Experts in forest management from around the world are visiting the University of Wolverhampton to take part in a course focused on reducing illegal timber trading.
The Centre for International Development and Training (CIDT) is hosting more than 30 participants from 12 countries including Ghana, Kenya, Uganda, Malaysia, the Ivory Coast and Indonesia.
It is the third time the University’s Telford Campus has hosted the six-week Improving Forest Governance Course, which focuses on areas such as climate change, planning and communication and forest trade.
Participants include government regulators, private sector and civil society representatives, academics and journalists and the course will be delivered in both French and English.
Course Director, Jill Edbrooke, said: “We are delighted to be welcoming a range of international guests for this course. It is designed to strengthen the capacity of those who are involved in negotiating agreements with the European Union to ensure that Europe is only importing timber that has been produced legally.
“We continue to develop the programme to reflect the needs of participants, who always tell us they find the course hugely beneficial and that they enjoy their time with us in Shropshire.”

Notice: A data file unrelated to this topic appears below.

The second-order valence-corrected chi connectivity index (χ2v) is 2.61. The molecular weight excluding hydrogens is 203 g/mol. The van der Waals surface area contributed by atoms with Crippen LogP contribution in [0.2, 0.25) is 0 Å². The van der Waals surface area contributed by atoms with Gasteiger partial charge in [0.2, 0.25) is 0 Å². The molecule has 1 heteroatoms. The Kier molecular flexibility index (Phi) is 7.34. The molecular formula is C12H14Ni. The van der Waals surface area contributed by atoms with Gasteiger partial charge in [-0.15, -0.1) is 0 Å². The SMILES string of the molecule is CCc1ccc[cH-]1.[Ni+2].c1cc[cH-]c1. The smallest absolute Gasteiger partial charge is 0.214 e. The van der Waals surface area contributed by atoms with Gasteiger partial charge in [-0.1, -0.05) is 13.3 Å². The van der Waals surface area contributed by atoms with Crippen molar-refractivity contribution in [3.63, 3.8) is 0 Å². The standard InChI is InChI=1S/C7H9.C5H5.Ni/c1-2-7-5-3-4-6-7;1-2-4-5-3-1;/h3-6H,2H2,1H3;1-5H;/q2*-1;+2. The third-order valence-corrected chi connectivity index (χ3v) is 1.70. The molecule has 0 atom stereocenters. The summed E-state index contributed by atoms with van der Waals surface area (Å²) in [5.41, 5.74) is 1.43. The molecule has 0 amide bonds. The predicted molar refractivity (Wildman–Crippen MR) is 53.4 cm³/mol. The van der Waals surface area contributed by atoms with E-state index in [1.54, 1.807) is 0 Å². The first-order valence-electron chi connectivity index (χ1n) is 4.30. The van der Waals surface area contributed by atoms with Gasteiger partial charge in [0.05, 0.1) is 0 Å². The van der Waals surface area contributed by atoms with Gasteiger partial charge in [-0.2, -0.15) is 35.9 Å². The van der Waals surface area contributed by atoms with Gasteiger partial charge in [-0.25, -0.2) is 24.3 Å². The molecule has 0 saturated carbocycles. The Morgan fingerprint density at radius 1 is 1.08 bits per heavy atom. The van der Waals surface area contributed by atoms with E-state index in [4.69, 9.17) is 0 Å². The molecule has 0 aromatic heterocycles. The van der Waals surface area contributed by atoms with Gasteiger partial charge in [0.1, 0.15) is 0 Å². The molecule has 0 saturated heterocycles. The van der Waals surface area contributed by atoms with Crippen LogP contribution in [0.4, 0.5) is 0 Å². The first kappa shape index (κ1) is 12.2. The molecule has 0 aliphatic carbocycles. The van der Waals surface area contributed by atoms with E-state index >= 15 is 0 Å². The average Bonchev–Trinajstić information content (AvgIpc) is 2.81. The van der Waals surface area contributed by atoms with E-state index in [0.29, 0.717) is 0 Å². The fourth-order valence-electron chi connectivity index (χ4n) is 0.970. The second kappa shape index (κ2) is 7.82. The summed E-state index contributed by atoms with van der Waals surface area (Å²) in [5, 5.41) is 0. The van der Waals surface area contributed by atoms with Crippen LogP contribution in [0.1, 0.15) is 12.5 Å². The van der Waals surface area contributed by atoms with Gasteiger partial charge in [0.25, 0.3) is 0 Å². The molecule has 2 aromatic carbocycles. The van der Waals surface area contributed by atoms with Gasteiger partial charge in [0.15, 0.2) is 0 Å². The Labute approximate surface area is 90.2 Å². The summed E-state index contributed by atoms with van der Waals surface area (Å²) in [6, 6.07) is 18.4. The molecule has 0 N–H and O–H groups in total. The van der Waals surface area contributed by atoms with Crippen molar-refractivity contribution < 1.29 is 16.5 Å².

Visits during the course are designed to help participants to understand how forestry is managed in the UK. The group will go to Coed y Brenin and forest near Bangor in North Wales to learn how the UK Forestry Commission has been decentralised; to a farm in Herefordshire to look at how farmers can generate income from the environmental services they offer; and to James Latham, a private sector company based at Dudley.
They will also attend a special celebration to mark 40 years of the Centre for International Development and Training, which is a self-financing, non-profit making centre within the University. The team specialises in people-centred, sustainable development across the globe.
The course is designed to strengthen the capacity of different stakeholders who are involved in negotiating ‘Voluntary Partnership (Trade) Agreements’ with the European Union to ensure that Europe is only importing timber that has been produced legally.
While the majority of participants are involved in VPA processes, some are from countries that are interested in entering into negotiations on illegal timber trading and others are involved in climate change or academic research.
For more information please contact Vickie Warren in the Media Relations Office on 01902 322736